14. The circuit of claim 10, wherein the temperature sensor comprises an NPN device.
15. A method for detecting when a temperature exceeds a temperature threshold, comprising:
applying a reference signal to a control terminal of a temperature sensor, wherein the temperature sensor has an associated VBE that has a negative temperature coefficient;
initiating a first current from the temperature sensor when the VBE of the temperature sensor decreases below a predetermined level, wherein the predetermined level is determined by the reference signal;
coupling the first current through a resistive circuit such that the resistive circuit determines the temperature threshold;
coupling the first current to a current mirror;
sinking a second current, wherein the second current is related to the first current by the current mirror;
sourcing a source current to a sense node; and
detecting a change in voltage at the sense node when the source current is absorbed by the current mirror.
16. The method of claim 15, further comprising selecting between at least one of two resistive levels of the resistive circuit in response to the detection of the change of the sense node voltage.
17. The method of claim 16, further comprising using a switching circuit to bypass a resistive element in the resistive circuit whereby the overall resistance of the resistive circuit is lowered and whereby the temperature threshold is reduced.
18. The method of claim 15, further comprising using bipolar transistors in the current mirror.
19. The method of claim 15, further comprising using an inverter for the detector.
20. The method of claim 15, further comprising using an NPN device for the temperature sensor.
21. A circuit for detecting when a temperature exceeds a temperature threshold, comprising:
a temperature sensor that includes a control terminal that is coupled to a reference voltage, wherein the temperature sensor is configured to provide a VBE that varies inversely with temperature;
a resistive circuit that is coupled to a noncontrol terminal of the temperature sensor, wherein the resistive circuit is arranged to select the temperature threshold;
a current source that is arranged to source a fixed current to a sense node such that the current source does not source current during normal operating conditions, wherein the normal operating conditions include operating at a temperature that is below the temperature threshold;
a current mirror that is arranged to sink the fixed current from the sense node in response to the selected temperature threshold; and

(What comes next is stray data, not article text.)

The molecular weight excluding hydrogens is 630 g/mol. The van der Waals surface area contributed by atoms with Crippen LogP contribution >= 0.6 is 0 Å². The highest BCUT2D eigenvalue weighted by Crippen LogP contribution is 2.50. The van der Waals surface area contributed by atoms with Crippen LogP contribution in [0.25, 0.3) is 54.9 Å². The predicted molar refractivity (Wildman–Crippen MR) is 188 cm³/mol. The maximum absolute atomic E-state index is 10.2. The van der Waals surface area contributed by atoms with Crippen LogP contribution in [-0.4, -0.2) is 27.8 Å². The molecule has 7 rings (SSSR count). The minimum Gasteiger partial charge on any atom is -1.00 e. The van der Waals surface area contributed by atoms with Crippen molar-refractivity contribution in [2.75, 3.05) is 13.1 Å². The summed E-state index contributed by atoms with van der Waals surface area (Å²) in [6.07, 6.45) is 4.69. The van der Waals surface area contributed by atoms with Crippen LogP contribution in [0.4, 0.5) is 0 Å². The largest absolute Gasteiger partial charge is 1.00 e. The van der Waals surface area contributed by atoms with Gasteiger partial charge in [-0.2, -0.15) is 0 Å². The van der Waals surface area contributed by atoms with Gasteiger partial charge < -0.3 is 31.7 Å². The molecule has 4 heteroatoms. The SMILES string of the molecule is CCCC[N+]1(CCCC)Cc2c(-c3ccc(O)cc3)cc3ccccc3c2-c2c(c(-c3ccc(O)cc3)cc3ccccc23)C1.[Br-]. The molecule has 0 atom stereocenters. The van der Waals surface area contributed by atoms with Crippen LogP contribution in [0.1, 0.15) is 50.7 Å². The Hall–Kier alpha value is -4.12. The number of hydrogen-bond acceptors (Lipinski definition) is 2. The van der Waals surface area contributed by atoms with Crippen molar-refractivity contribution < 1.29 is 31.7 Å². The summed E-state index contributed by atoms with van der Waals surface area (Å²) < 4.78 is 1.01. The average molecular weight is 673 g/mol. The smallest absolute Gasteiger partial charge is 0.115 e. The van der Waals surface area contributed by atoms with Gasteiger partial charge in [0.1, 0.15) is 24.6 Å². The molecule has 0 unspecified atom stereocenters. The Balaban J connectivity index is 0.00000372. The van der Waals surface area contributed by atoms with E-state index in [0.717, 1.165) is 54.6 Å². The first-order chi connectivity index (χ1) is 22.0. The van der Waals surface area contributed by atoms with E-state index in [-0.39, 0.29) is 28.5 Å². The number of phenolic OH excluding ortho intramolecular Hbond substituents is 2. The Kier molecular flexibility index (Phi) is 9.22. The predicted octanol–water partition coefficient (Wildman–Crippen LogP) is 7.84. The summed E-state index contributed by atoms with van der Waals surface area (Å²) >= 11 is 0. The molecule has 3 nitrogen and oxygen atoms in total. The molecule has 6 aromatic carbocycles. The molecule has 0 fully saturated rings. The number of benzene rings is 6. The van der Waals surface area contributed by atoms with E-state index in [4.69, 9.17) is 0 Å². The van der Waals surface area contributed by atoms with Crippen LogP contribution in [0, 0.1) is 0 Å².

a detector that is arranged to provide an output signal in response to a voltage at the sense node.
22. The circuit of claim 21, wherein the current mirror is further arranged to neither source nor sink current during the normal operating conditions.
Description
FIELD OF THE INVENTION

The present invention relates generally to electronic protection circuits, and more particularly to thermal shutdown circuits.

BACKGROUND OF THE INVENTION

Modern electronic circuits contain thermal shutdown circuits for reducing power dissipation and overheating in electronic circuits. An example of such a thermal shutdown circuit 100 is shown in FIG. 1.

FIG. 1 is a schematic of a conventional thermal shutdown circuit (100). The thermal shutdown circuit 100 includes resistors R1 through R5, transistors Q1 through Q5, transistors M1 through M3, and inverters X1 through X3.

Resistor R1 is coupled between node VREG and node N1. An emitter of transistor Q1 is coupled to node N1. A base and a first collector of transistor Q1 is coupled to node N2. A second collector of transistor Q1 is coupled to node N3. A collector of transistor Q2 is coupled to node N2. A base of transistor Q2 is coupled to node VBG. An emitter of transistor Q2 is coupled to node N4. Resistor R2 is coupled between node N4 and a voltage reference such as ground (“ground”). A collector and a base of transistor Q3 are coupled to node N3. An emitter of transistor Q3 is coupled to ground. Resistor R3 is coupled between node VREG and node N5. Resistor R4 is coupled between node N5 and node N6. A collector of transistor Q4 is coupled to node N6. A base of transistor Q4 is coupled to node N3. An emitter of transistor Q4 is coupled to node N7. Resistor R5 is coupled between node N7 and ground. A source of transistor M1 is coupled to node VREG. A drain of transistor M1 is coupled to node N5. A gate of transistor M1 is coupled to node TSH.

An emitter of transistor Q5 is coupled to node VREG. A base of transistor Q5 is coupled to node N6. A collector of transistor QS is coupled to node N8. A drain and a gate of transistor M2 are coupled to node N8. A source of transistor M2 is coupled to ground. A gate of transistor M3 is coupled to node N8. A source of transistor M3 is coupled to ground. A drain of transistor M3 is coupled to current source X11. An input of inverter X1 is coupled to current source X11. An output of inverter X1 is coupled to node N9. An input of inverter X2 is coupled to node N9. An output of inverter X2 is coupled to node N10. An input of inverter X3 is coupled to node N10. An output of inverter X3 is coupled to node TSH.